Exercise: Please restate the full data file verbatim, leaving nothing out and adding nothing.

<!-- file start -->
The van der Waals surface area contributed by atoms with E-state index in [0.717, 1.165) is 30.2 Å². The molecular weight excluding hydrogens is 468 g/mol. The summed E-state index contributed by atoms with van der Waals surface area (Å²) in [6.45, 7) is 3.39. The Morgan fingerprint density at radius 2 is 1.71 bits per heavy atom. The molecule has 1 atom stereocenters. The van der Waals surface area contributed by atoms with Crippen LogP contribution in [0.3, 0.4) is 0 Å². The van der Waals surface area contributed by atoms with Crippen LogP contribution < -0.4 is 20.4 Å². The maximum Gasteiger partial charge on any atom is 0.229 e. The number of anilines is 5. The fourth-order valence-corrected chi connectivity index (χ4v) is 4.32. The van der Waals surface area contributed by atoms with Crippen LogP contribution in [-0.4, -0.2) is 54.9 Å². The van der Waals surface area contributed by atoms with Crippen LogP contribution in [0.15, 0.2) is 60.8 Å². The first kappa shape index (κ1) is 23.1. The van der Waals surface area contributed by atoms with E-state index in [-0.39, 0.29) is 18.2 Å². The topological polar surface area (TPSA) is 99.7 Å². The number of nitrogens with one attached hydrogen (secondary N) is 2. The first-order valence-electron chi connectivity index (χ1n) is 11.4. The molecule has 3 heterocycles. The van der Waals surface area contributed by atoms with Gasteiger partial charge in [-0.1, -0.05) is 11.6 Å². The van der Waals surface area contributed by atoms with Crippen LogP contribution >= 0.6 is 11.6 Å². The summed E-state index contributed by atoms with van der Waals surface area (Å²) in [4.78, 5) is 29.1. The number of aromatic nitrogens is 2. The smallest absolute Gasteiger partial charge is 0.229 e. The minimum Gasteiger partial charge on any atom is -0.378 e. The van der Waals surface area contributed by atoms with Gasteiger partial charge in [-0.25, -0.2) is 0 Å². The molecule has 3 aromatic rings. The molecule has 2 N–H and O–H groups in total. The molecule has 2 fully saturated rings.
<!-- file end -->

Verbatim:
The van der Waals surface area contributed by atoms with E-state index in [0.717, 1.165) is 30.2 Å². The molecular weight excluding hydrogens is 468 g/mol. The summed E-state index contributed by atoms with van der Waals surface area (Å²) in [6.45, 7) is 3.39. The Morgan fingerprint density at radius 2 is 1.71 bits per heavy atom. The molecule has 1 atom stereocenters. The van der Waals surface area contributed by atoms with Crippen LogP contribution in [0.3, 0.4) is 0 Å². The van der Waals surface area contributed by atoms with Crippen LogP contribution < -0.4 is 20.4 Å². The maximum Gasteiger partial charge on any atom is 0.229 e. The number of anilines is 5. The fourth-order valence-corrected chi connectivity index (χ4v) is 4.32. The van der Waals surface area contributed by atoms with Crippen LogP contribution in [-0.4, -0.2) is 54.9 Å². The van der Waals surface area contributed by atoms with Crippen LogP contribution in [0.15, 0.2) is 60.8 Å². The first kappa shape index (κ1) is 23.1. The van der Waals surface area contributed by atoms with E-state index in [-0.39, 0.29) is 18.2 Å². The topological polar surface area (TPSA) is 99.7 Å². The number of nitrogens with one attached hydrogen (secondary N) is 2. The first-order valence-electron chi connectivity index (χ1n) is 11.4. The molecule has 3 heterocycles. The van der Waals surface area contributed by atoms with Gasteiger partial charge in [-0.1, -0.05) is 11.6 Å². The van der Waals surface area contributed by atoms with Crippen LogP contribution >= 0.6 is 11.6 Å². The summed E-state index contributed by atoms with van der Waals surface area (Å²) in [4.78, 5) is 29.1. The number of aromatic nitrogens is 2. The smallest absolute Gasteiger partial charge is 0.229 e. The minimum Gasteiger partial charge on any atom is -0.378 e. The van der Waals surface area contributed by atoms with Gasteiger partial charge in [-0.25, -0.2) is 0 Å². The molecule has 3 aromatic rings. The molecule has 2 N–H and O–H groups in total. The molecule has 2 fully saturated rings.